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L’Escargot, a Soho Landmark since 1927

  • L’Escargot is housed in a magnificent Georgian town-house dating from 1741. The building was the private residence of the Duke of Portland, At that time Soho was a country area, very popular for horseback hunting – and the name derives from a popular hunting cry of the time – “soohoo”.

  • Soho started to be developed after the Great Fire of London in 1666, when over 13,000 houses were destroyed and 100,000 citizens left homeless. The area, then called Soho Fields was the obvious choice for the wealthy to build their property, being within easy reach of the royal palaces of Westminster, Whitehall and St James’s.

  • In 1896 M. Georges Gaudin established a restaurant at the bottom end of Greek Street called Le Bienvenue. He became famous for his snails and was the first restaurant in England to serve the great delicacy. When in 1927 he moved to larger premises at 48 Greek Street, his customers implored him to rename his restaurant L’Escargot after his most popular dish. He surrendered to them and called the new restaurant L’Escargot Bienvenue. His snail farm in the basement of the new restaurant became quite a talking point. A plaster bust of M. Gaudin riding a snail with the motto “slow but sure” is to this day on display outside the restaurant.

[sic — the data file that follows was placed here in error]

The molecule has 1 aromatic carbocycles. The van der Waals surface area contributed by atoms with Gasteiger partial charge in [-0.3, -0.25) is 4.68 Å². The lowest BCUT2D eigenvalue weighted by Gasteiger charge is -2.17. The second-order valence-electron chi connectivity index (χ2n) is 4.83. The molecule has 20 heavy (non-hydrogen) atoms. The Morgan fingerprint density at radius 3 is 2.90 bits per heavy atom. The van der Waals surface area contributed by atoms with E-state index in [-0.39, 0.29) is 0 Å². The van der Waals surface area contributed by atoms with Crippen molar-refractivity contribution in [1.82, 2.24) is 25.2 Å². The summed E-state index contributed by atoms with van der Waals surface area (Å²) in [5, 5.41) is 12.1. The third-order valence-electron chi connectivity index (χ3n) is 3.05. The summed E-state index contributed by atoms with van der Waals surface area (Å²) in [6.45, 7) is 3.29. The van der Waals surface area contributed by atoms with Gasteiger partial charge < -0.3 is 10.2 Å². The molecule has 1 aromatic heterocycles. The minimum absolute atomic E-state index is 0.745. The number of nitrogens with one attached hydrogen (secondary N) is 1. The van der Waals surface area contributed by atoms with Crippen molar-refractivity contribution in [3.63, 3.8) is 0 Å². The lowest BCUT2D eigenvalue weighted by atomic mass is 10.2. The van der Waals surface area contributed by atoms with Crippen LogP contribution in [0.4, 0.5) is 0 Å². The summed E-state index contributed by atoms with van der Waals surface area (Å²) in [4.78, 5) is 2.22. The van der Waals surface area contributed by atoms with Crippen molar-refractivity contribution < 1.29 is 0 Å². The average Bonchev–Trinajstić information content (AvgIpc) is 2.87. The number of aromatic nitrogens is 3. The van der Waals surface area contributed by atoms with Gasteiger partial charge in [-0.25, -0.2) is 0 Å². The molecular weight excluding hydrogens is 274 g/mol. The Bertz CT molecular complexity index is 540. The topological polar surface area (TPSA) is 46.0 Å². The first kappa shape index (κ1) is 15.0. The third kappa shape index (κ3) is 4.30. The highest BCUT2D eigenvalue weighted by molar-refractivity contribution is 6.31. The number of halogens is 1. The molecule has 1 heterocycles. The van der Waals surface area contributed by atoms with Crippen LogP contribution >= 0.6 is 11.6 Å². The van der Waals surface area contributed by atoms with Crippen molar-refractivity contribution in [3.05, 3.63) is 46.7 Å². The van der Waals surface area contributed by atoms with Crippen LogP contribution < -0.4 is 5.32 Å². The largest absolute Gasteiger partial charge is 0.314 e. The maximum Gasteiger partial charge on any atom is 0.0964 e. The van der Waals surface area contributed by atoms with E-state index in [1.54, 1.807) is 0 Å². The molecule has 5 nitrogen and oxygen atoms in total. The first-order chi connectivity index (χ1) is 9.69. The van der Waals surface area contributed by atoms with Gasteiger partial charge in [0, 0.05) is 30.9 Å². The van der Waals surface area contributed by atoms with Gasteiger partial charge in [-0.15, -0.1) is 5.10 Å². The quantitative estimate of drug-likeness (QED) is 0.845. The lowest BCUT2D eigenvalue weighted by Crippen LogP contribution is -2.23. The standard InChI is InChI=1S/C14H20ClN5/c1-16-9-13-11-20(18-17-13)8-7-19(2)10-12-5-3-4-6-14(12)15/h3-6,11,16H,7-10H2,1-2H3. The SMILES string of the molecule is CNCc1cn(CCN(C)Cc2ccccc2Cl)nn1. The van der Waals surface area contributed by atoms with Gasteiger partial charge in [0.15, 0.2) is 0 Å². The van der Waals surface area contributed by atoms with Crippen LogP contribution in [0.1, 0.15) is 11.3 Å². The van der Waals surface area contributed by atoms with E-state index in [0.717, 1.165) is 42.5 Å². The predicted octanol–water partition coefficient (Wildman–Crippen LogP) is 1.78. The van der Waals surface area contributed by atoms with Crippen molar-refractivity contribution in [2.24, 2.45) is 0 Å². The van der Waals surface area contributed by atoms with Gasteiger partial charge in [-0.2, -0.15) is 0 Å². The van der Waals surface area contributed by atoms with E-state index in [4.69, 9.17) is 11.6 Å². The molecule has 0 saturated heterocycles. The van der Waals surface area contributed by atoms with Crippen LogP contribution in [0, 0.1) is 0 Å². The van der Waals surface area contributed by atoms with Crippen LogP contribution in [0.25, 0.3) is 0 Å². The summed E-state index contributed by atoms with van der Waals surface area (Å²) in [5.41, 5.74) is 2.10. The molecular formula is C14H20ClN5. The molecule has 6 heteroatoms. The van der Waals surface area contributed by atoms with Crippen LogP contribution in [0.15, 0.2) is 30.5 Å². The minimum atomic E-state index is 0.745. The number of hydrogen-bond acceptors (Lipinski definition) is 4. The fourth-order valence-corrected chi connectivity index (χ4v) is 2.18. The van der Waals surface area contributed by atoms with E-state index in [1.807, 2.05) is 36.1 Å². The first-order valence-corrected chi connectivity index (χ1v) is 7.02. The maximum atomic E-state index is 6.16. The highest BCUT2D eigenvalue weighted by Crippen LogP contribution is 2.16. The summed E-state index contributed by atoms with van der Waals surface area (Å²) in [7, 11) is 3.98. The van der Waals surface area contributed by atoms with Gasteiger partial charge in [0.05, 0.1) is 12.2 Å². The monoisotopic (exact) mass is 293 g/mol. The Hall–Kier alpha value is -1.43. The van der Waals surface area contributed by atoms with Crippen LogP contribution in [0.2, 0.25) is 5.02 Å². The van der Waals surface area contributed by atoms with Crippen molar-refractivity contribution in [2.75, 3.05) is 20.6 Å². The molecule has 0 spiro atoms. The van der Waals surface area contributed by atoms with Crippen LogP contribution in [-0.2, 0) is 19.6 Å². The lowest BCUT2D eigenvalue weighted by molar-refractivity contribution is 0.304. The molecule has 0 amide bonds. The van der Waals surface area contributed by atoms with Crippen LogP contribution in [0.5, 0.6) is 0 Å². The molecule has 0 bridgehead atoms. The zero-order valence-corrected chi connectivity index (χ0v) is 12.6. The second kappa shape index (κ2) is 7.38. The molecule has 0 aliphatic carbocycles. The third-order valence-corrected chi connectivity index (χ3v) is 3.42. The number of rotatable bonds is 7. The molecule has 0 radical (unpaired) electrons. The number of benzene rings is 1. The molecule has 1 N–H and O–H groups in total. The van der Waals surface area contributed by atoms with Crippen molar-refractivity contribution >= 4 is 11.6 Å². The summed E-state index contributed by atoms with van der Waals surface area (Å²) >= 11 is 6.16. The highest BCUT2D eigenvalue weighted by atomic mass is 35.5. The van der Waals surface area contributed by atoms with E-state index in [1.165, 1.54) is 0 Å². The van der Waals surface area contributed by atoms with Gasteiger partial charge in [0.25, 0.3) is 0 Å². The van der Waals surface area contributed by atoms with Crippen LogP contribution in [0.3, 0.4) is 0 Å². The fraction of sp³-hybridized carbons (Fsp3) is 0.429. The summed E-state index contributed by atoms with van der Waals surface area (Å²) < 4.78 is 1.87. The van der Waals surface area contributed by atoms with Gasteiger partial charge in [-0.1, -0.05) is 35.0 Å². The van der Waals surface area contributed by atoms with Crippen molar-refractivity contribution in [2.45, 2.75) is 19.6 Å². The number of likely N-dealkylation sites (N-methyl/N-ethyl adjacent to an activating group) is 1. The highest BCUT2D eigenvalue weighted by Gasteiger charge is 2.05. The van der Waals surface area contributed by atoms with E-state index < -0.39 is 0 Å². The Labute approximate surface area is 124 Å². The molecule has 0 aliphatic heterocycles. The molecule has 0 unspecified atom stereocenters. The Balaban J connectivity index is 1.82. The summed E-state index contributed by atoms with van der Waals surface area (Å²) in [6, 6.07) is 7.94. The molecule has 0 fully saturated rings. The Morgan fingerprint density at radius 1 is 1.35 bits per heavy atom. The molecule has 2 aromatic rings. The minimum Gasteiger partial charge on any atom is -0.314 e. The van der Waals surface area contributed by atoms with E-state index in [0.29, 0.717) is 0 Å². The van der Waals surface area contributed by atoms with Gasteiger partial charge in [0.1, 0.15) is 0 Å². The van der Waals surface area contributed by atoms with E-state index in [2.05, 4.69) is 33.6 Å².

• After his retirement his son Alex ran the restaurant and it established itself as the best French restaurant in London. In the 1980’s Nick Lander and his wife, Jancis Robinson, Master of Wine took over the restaurant and maintained its reputation as one of the best restaurants in London. They employed Elena Salvoni, who is widely recognized as one of the greatest restaurant managers of the 1980’s.

  • L’Escargot was refurbished in 1998, when Mr Jimmy Lahoud and Chef Marco Pierre White took over the reigns. Marco improved the cooking and the restaurant was voted Best French Restaurant in London and Best restaurant in Soho.

  • In February 2014 L’Escargot was acquired by Brian Clivaz (of Arts Club, Home House and Langan’s Brasserie) and Laurence Isaacson (co-founder of Chez Gérard) and a group of their friends. The Head Chef is James Tyrrell who worked at Langan's Brasserie with the great Richard Shepherd, and Claridge's.